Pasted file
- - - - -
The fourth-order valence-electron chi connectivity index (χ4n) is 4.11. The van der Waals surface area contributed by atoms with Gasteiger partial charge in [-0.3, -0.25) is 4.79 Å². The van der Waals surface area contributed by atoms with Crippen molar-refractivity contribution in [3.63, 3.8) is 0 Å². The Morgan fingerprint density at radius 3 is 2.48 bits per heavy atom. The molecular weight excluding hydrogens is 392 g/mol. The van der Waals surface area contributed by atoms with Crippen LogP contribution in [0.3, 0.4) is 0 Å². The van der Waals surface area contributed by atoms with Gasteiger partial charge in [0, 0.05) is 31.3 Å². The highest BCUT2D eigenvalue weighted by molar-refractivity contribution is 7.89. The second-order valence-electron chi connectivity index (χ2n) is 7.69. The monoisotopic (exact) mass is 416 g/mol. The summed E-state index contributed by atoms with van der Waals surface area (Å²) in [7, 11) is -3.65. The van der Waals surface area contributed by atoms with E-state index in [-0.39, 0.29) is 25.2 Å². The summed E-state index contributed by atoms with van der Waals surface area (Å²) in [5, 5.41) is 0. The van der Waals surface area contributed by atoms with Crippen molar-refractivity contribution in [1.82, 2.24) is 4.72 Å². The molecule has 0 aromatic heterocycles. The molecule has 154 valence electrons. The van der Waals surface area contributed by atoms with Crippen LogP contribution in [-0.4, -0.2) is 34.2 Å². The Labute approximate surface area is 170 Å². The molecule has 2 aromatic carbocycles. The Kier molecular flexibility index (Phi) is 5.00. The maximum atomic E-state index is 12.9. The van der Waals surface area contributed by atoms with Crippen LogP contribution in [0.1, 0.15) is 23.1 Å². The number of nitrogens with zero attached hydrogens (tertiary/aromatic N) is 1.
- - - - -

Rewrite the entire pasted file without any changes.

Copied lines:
The fourth-order valence-electron chi connectivity index (χ4n) is 4.11. The van der Waals surface area contributed by atoms with Gasteiger partial charge in [-0.3, -0.25) is 4.79 Å². The van der Waals surface area contributed by atoms with Crippen molar-refractivity contribution in [3.63, 3.8) is 0 Å². The Morgan fingerprint density at radius 3 is 2.48 bits per heavy atom. The molecular weight excluding hydrogens is 392 g/mol. The van der Waals surface area contributed by atoms with Crippen LogP contribution in [0.3, 0.4) is 0 Å². The van der Waals surface area contributed by atoms with Gasteiger partial charge in [0, 0.05) is 31.3 Å². The highest BCUT2D eigenvalue weighted by molar-refractivity contribution is 7.89. The second-order valence-electron chi connectivity index (χ2n) is 7.69. The monoisotopic (exact) mass is 416 g/mol. The summed E-state index contributed by atoms with van der Waals surface area (Å²) in [7, 11) is -3.65. The van der Waals surface area contributed by atoms with E-state index in [-0.39, 0.29) is 25.2 Å². The summed E-state index contributed by atoms with van der Waals surface area (Å²) in [5, 5.41) is 0. The van der Waals surface area contributed by atoms with Crippen molar-refractivity contribution in [1.82, 2.24) is 4.72 Å². The molecule has 0 aromatic heterocycles. The molecule has 154 valence electrons. The van der Waals surface area contributed by atoms with Crippen LogP contribution in [-0.4, -0.2) is 34.2 Å². The Labute approximate surface area is 170 Å². The molecule has 2 aromatic carbocycles. The Kier molecular flexibility index (Phi) is 5.00. The maximum atomic E-state index is 12.9. The van der Waals surface area contributed by atoms with Crippen LogP contribution in [0.1, 0.15) is 23.1 Å². The number of nitrogens with zero attached hydrogens (tertiary/aromatic N) is 1.